The Aldeburgh Arts Festival, an annual June festival of mainly classical music founded by Benjamin Britten in 1948, has become famous over the years. Most of the action takes place along the estuary at the purpose-built concert hall at Snape Maltings but some events use other venues like Blythburgh church.
Take the family out for the day at Henham Park’s Latitude Music Festival
The Latitude Music Festival is a family-friendly rock music festival, taking place at the end of July, that also features theatre, comedy, poetry, literature and cabaret. The estate is also used as the location for summer food festivals, steam rallies and game and country fairs.
The Latitude Festival is a great day out for the family and has a wide range of activities and performances for all ages © Jen O'Neill
Participate in some night-cylcing in The Dunwich Dynamo
For a bicycle ride with a difference, you might want to consider participating in the annual Dunwich Dynamo. You’ll need legs of steel, and night vision would be a distinct advantage too. The ride takes place each year on the Saturday night closest to the full moon in July. The ‘Dynamo’ leaves Hackney in London on the Saturday night and arrives in Dunwich the following morning – a gruelling 120-mile overnight ride, part of the way marked by decidedly low-tech tea lights in jam jars, and ending up with breakfast on the beach.
Compete in the events at Peasenhall’s Pea Festival
The village of Peasenhall instigated its very own Pea Festival in 2008 and it has since become an annual event. This takes place in July and includes such leguminous events as the World Pea Podding Championships, the East Anglian Pea Throwing Championships and the Great Pea Draw. The really enthusiastic can also enter the pea-eating competition – using chopsticks. It is an admirably green event – you certainly get the impression that the proceedings are pea- rather than po-faced. The dress code, although not compulsory, is of course green.
Enjoy a day out at Yoxford Arts Festival
The small Yoxford Arts Festival takes place in August.
A small but perfectly formed seaside town with an old-fashioned, well-heeled resort feel to it, Southwold seems still to belong to the 1950s © Viseslav Raos, Shutterstock
Attend a lecture in Southwold
The Southwold Museum and Historical Society can be found in a Dutch-gabled cottage on Victoria Street. This covers the whole span of history of the town with a range of interactive displays. The museum, which has equal-access facilities, also organises Tuesday evening lectures throughout August at the Methodist hall on East Green.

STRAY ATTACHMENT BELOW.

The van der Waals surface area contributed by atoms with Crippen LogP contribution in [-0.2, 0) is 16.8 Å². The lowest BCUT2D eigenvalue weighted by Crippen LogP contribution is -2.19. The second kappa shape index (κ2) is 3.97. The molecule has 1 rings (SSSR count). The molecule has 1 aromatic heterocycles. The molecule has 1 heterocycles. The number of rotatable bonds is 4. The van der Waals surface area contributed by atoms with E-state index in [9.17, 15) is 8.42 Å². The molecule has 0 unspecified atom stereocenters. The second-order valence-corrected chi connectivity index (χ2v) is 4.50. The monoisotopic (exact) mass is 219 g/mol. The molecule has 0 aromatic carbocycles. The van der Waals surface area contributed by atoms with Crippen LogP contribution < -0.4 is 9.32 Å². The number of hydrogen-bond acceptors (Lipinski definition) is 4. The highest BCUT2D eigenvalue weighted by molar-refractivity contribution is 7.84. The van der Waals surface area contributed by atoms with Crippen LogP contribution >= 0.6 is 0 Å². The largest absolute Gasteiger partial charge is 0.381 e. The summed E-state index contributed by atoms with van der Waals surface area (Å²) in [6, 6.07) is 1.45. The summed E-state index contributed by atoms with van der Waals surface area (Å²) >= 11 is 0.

Cheer at the annual regatta in Thorpeness
Thorpeness is home to an artificial boating lake called The Meare that was inspired by Peter Pan, whose author J M Barrie was an Ogilvie family friend. A regatta takes place here each August in the week after Aldeburgh Carnival.
Devour local goodies at the Aldeburgh Food & Drink Festival
Aldeburgh Food & Drink Festival takes place in September. In part sponsored by Adnams Brewery and Suffolk County Council, it as been running since 2006 and takes place both in the town and at Snape Maltings. The festival’s purpose is to celebrate the abundance of local produce and to help people reconnect with the local countryside and the food it produces – consistent with the Slow philosophy. There’s a different slant to proceedings each year: recent themes have included food security for the nation and for Suffolk, and helping children and their parents reconnect with food, where it comes from and how it is produced.
Enjoy some freshly caught lobsters on Aldeburgh beach © www.thesuffolkcoast.co.uk
Quench your thirst at Geldeston Locks’ Beer Festival
Geldeston Locks Inn is an isolated, traditional pub with a sunny garden on the Norfolk bank of the River Waveney three miles west of Beccles. It has locally sourced food, Green Jack ales from Lowestoft, regular musical events and a beer festival in September.
Sample real Suffolk apples on Metfield Apple Day
October is the month for apples in Suffolk! The Metfield Stores, a community shop in Metfield village, just west of St James South Elmham, specialises in local produce that includes some rare varieties of apples like Darcy Spice. The store celebrates Apple Day (and Apple Week too) each year in October, often with a local nurseryman on hand to dispense advice. The Metfield Stores, which is, in fact, the only shop in the village, is staffed by volunteers and is very active in promoting local suppliers and produce.
Enjoy the Halesworth Arts Festival
The arts centre in Halesworth is the focus of the annual Halesworth Arts Festival in October, an eclectic mix of folk, jazz, classical, dance, theatre and comedy.
Listen to poetry readings in Aldeburgh
This annual poetry festival is worth a visit if you enjoy listening to or writing poetry, as it hosts talks, readings and workshops in November.
See modern Molly dancing on Christmas Eve
Molly dancing is the East Anglian version of Morris dancing. It mostly existed in the Midlands and East Anglia and, before the recent revival, the tradition was last witnessed in Cambridgeshire in the 1930s. It is possible to see the modern Molly dancing teams, known as Plough Monday, the Cutty Wren Hunt and Old Glory Molly dancing at Southwold and Walberswick on Christmas Eve.